*(6.17.) MR. C. S. PARKER (Perth)

As no Scotch Member has spoken in the course of this debate, I should like to say briefly that there is no class of expenditure more favourably viewed in Scotland than that which goes to support the Volunteers, and the Scotch Volunteers are very thankful to the right hon. Gentleman for the increased grant and the corresponding increase in efficiency which he has brought about. I well remember how different were the conditions when the force was first started. The aid then given by the Government was niggardly, very little regard was paid to efficiency, and Volunteers found scanty favour with the authorities at the War Office. Since then great advances have been made. But more is needed, and it is in vain at this time to look for much increase in local subscriptions. There are certain things which will always have to be provided by local subscriptions, such as the prize and band funds; but I think it a mistake to suppose that voluntary subscriptions could be largely increased. On the contrary, I believe they will remain very much as they are at present, and it will therefore be wise for the Government while insisting on efficiency to provide for anything necessary to secure it in the Estimates.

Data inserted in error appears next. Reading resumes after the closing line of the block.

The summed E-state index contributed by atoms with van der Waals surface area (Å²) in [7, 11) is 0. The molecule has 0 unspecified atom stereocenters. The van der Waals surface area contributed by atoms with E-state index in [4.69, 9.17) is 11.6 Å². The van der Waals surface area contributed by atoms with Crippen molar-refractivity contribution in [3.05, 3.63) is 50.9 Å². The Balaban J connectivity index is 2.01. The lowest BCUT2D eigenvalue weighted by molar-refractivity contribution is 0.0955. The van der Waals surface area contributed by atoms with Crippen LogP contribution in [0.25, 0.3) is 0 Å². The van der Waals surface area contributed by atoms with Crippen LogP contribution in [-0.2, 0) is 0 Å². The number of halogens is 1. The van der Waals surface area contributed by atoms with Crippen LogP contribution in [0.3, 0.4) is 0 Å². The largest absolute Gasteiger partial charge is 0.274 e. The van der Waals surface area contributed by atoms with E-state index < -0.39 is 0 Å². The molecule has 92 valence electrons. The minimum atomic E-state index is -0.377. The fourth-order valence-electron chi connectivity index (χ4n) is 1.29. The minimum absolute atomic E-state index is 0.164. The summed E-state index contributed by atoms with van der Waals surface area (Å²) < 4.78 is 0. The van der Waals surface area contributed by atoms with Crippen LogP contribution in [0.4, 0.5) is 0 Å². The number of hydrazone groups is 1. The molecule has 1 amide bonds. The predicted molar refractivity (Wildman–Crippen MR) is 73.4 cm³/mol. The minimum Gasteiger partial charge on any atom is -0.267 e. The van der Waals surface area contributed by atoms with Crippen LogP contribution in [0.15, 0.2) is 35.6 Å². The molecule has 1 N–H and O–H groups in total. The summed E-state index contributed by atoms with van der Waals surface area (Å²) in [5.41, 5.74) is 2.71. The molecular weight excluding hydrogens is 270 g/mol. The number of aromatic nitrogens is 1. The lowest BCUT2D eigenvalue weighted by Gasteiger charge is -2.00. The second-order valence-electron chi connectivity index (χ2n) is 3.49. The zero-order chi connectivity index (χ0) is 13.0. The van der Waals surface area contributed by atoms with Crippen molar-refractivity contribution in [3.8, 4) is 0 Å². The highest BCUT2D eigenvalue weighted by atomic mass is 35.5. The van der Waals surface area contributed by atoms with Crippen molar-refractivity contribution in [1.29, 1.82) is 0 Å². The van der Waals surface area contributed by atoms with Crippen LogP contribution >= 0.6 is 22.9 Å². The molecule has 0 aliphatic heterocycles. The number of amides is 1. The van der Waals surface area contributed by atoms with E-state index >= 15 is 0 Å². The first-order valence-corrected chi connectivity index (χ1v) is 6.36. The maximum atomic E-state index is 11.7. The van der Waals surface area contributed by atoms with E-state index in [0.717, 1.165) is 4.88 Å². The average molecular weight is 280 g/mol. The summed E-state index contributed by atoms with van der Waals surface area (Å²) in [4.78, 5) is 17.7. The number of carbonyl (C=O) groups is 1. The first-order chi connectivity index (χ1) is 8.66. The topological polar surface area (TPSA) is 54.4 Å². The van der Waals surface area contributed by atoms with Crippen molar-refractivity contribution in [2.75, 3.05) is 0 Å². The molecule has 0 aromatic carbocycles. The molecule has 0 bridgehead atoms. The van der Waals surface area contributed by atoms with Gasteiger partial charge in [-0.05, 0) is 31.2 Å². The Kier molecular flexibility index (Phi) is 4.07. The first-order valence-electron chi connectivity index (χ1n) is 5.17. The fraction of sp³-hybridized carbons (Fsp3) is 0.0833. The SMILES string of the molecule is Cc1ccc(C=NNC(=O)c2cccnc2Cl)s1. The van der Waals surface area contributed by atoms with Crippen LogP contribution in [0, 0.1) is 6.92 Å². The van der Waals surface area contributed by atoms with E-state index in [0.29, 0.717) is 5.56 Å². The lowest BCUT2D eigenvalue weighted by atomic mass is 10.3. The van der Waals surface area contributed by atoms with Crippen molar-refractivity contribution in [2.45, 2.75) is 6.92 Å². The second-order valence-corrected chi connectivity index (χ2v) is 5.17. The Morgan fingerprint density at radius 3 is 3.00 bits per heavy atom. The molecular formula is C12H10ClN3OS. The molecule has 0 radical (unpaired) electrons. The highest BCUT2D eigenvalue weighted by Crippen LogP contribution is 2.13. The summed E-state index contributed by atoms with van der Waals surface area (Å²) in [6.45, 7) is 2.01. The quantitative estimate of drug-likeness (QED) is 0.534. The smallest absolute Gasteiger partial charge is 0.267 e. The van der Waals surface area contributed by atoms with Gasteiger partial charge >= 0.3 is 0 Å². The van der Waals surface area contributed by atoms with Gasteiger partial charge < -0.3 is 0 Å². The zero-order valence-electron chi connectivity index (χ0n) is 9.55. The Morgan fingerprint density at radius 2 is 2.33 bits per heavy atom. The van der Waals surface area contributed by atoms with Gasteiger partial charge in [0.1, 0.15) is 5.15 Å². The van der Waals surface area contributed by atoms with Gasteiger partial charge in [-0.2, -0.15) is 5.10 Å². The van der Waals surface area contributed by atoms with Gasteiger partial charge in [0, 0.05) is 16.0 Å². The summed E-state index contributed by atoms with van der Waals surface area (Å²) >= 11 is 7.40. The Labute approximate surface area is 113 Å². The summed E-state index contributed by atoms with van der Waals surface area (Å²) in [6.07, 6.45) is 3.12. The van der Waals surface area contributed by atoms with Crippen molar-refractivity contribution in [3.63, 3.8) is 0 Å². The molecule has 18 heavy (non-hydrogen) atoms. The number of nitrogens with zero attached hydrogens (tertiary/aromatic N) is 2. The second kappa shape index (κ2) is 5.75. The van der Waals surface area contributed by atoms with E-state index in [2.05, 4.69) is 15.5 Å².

*(6.19.) SIR ALBERT ROLLIT (Islington, S.)

After the appeal made by the Secretary of State for War I have no wish to prolong the debate for more than a moment. I hope that the Amendment will be withdrawn. But I desire to impress upon the Government that there is a strong feeling in the country in favour of something more liberal being done for the Volunteers. In passing, I should like, as a member of the Mansion House Equipment Committee, to acknowledge the liberality with which the appeal for funds to provide equipments for the Metropolitan Volunteers has been responded to, but I am of opinion that there is not in the country generally a feeling in favour of securing equipments by these means. If the Volunteers are, as I hold them to be, an essential part of the forces of the country, it is the duty of the State to see that they are properly equipped. I desire to acknowledge the great interest taken by the Secretary of State for War in that branch of the force with which I have the honour to be connected—the submarine miners, who have a capitation grant of £5. I admit that in this particular branch there is exceptional need for the increased grant, but I confess it strikes me that the disproportion between that and the ordinary grant is more than the difference in the nature of the services warrants. I hope the Government will therefore take the grant to the mining engineers as a precedent and an example to be followed in the case of the other Volunteers.

*(6.22.) MR. TOMLINSON (Preston)